Thursday, December 12, 2013

What Are Your Favorite Works of World Literature?


Help! I spent most of my life reading dead, white, often-American males, and now I find myself teaching a class in world literature. Only you can prevent me from teaching The Odyssey again



I just finished teaching my first semester of world literature. We covered some familiar works--The Iliad, the Canterbury Tales, The Epic of Gilgamesh, as well as some less-taught pieces from central and southwest Asia. (Sei Shonagon's The Pillow Book, for instance.) But now the second semester is approaching,  we're moving on to other far-flung parts of the world, and I need to know where to go. I've got a little time to read this winter, and I'm in good standing with the Memphis Public Library, so help me out!

Below are some works I might consider for teaching either in-class or as outside reading assignments. The students are in grades 11-12 and are of varied proficiencies.

What have you read? What did you like? If there is something missing from my list, please help me add it. Thanks.

Africa:

Coming of Age with Elephants by Joyce Poole

Waiting for the Rain by Shelia Gordon






Southwest and South Central Asia:


Clear Light of Day by Anita Desai

Siddhartha by Herman Hesse

Malgudi Days by R. K. Narayan

Nectar in a Sieve by Kamala Markandaya 





East Asia and the Pacific:

Kon-Tiki by Thor Heyerdahl

A Healing Family by Kenzaburo Oe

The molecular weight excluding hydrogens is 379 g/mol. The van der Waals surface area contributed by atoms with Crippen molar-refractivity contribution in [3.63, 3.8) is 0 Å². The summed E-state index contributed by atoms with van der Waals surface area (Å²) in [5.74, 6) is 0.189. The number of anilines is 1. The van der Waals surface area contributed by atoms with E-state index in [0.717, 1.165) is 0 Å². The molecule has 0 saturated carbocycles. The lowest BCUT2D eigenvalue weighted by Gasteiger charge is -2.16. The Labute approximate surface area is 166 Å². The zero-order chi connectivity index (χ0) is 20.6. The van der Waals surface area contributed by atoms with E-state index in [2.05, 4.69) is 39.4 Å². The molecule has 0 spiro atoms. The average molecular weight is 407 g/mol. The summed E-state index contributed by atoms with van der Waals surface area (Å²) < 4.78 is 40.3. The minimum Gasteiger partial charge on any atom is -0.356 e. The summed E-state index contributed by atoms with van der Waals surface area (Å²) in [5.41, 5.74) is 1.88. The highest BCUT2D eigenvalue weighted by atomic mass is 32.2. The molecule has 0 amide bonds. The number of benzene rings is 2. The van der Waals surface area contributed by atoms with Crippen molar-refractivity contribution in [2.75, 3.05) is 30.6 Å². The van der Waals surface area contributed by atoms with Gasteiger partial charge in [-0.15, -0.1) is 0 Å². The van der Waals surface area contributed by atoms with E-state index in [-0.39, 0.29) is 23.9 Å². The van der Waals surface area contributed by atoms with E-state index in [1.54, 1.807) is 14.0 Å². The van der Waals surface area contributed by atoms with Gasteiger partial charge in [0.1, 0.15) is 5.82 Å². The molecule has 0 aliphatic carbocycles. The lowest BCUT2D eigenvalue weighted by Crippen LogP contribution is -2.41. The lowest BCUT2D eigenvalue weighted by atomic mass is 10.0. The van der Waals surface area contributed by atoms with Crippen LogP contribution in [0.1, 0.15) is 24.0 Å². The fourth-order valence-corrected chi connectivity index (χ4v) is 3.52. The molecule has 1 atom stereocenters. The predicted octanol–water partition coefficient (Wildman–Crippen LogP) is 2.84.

Talking to High Monks in the Snow: An Asian-American Odyssey by Lydia Minatoya

Fire in the Sea: An Anthology of Poetry and Art (edited by Sue Cowing)





The Americas:



The Book of Medicines by Linda Hogan

Bless Me, Ultima by Rudolfo A. Anaya

The Heights of Macchu Picchu by Pablo Neruda

Selected Poems by Gabriela Mistral



4 comments:

  1. the only one I've read from this list is Siddhartha, and I really enjoyed it. I read it in college and I particularly enjoyed the lyrical storytelling aspect of it. Well, I thought it was, I'm not sure what others would think! ~Caitlin

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  2. Also, while I have never read them, I have heard good things about Waiting for the Rain by Shelia Gordon and Kon-Tiki by Thor Heyerdahl. Caitlin

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    1. Cool. I was surprised to find many copies of "Kon-Tiki" at the library, so it must be something lots of people read. Same goes for "Waiting for the Rain," though it looks a little juvenile for my students. Thanks for the input!

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  3. Bless Me Ultima is one of my all time favorite books.

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